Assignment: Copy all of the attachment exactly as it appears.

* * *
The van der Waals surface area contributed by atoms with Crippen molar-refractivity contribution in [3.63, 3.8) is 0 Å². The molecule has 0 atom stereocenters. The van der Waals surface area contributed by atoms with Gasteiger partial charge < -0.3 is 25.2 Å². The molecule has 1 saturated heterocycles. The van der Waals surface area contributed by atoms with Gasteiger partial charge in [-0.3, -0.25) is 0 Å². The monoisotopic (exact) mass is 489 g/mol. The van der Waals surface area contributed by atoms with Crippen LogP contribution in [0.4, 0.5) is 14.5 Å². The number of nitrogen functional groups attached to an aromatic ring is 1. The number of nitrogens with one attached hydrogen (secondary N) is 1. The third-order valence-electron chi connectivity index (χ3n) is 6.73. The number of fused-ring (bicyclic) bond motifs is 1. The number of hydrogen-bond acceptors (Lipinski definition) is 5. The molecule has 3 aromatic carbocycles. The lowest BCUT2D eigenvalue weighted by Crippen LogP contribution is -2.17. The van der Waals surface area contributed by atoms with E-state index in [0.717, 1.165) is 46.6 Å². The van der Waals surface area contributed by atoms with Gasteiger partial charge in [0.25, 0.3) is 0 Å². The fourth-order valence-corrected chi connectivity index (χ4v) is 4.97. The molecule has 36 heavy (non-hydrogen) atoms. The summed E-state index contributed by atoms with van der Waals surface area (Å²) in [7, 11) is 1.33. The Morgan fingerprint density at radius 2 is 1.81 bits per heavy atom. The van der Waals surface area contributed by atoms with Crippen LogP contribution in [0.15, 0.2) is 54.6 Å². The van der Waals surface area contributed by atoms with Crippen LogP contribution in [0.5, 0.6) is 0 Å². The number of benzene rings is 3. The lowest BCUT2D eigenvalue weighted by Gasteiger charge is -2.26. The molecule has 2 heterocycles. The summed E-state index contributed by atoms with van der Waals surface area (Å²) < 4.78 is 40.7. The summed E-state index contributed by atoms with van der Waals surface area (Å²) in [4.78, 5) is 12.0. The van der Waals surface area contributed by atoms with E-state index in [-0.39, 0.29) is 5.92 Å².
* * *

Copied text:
The van der Waals surface area contributed by atoms with Crippen molar-refractivity contribution in [3.63, 3.8) is 0 Å². The molecule has 0 atom stereocenters. The van der Waals surface area contributed by atoms with Gasteiger partial charge < -0.3 is 25.2 Å². The molecule has 1 saturated heterocycles. The van der Waals surface area contributed by atoms with Gasteiger partial charge in [-0.3, -0.25) is 0 Å². The monoisotopic (exact) mass is 489 g/mol. The van der Waals surface area contributed by atoms with Crippen LogP contribution in [0.4, 0.5) is 14.5 Å². The number of nitrogen functional groups attached to an aromatic ring is 1. The number of nitrogens with one attached hydrogen (secondary N) is 1. The third-order valence-electron chi connectivity index (χ3n) is 6.73. The number of fused-ring (bicyclic) bond motifs is 1. The number of hydrogen-bond acceptors (Lipinski definition) is 5. The molecule has 3 aromatic carbocycles. The lowest BCUT2D eigenvalue weighted by Crippen LogP contribution is -2.17. The van der Waals surface area contributed by atoms with E-state index in [0.717, 1.165) is 46.6 Å². The van der Waals surface area contributed by atoms with Gasteiger partial charge in [0.25, 0.3) is 0 Å². The fourth-order valence-corrected chi connectivity index (χ4v) is 4.97. The molecule has 36 heavy (non-hydrogen) atoms. The summed E-state index contributed by atoms with van der Waals surface area (Å²) in [7, 11) is 1.33. The Morgan fingerprint density at radius 2 is 1.81 bits per heavy atom. The van der Waals surface area contributed by atoms with Crippen LogP contribution in [0.15, 0.2) is 54.6 Å². The van der Waals surface area contributed by atoms with Crippen LogP contribution in [0.5, 0.6) is 0 Å². The number of benzene rings is 3. The lowest BCUT2D eigenvalue weighted by Gasteiger charge is -2.26. The molecule has 2 heterocycles. The summed E-state index contributed by atoms with van der Waals surface area (Å²) < 4.78 is 40.7. The summed E-state index contributed by atoms with van der Waals surface area (Å²) in [4.78, 5) is 12.0. The van der Waals surface area contributed by atoms with E-state index in [-0.39, 0.29) is 5.92 Å².